“The secretiveness stems from the belief that a populist intelligence operation with virtually no resources, designed to publicise information that powerful institutions do not want public, will have serious adversaries'” (Katchadouriah, R 2010).
Arguably today’s modern day pirates, hacktivists are increasingly exerting control over large cooperation’s, where they are finding new ways to gather secret information and in a sense ‘steal from the rich and give to the poor’. What I find incredibly interesting is the rise of corporate social responsibility in modern day business operations, where monopoly firms have come under fire by society to contribute to social welfare, beyond what is required for profit maximisation (Williams, A 2000).
Funnily enough, the last few years have seen hacktivists succeed in accessing and releasing viable information from conglomerate organisations, some including Fortune 500 companies. This identifying a negative relationship between increased social responsibility and their lack of transparency in the eyes of consumers. What is also visible is the amount of young individuals around the world exposing a greater skill set of hacking, where in the past hacking relied on older talented individuals or those working within a group.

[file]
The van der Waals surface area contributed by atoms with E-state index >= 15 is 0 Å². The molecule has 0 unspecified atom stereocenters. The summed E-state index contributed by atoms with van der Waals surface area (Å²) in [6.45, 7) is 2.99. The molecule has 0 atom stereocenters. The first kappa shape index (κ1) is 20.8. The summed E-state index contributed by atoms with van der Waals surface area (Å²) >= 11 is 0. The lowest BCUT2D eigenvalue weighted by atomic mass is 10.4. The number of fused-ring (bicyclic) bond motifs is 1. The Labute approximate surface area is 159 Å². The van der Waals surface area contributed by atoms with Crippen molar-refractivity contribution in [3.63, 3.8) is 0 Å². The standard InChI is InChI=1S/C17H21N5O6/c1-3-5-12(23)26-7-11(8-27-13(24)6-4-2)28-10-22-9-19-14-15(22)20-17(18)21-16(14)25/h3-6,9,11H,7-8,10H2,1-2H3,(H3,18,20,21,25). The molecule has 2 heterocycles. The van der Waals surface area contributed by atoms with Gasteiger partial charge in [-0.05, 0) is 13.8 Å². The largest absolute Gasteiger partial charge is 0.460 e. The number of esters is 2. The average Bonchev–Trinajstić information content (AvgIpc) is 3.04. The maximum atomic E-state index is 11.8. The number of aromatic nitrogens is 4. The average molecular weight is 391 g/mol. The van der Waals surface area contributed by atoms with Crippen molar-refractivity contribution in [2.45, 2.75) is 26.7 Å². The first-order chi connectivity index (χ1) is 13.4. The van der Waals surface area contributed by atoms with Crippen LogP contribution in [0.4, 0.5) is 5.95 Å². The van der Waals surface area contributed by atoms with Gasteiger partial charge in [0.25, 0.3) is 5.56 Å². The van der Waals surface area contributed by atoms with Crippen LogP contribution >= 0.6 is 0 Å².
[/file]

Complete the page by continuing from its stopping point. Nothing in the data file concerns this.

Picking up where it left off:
Yes, hackers may be criminals but they keep these powerful institutions on their toes for the good of society, as they can remove themselves from the state and engage in the free flow of information (Mitew, T 2015). By exposing us to the truth, they are giving us (the end nodes) the ability to make our own decisions and allowing us not to be blinded by centralised institutions (Julian Assange, 2013). We must ask ourselves; do these firms sugar-coat their actions by pleasing society with a few good deeds?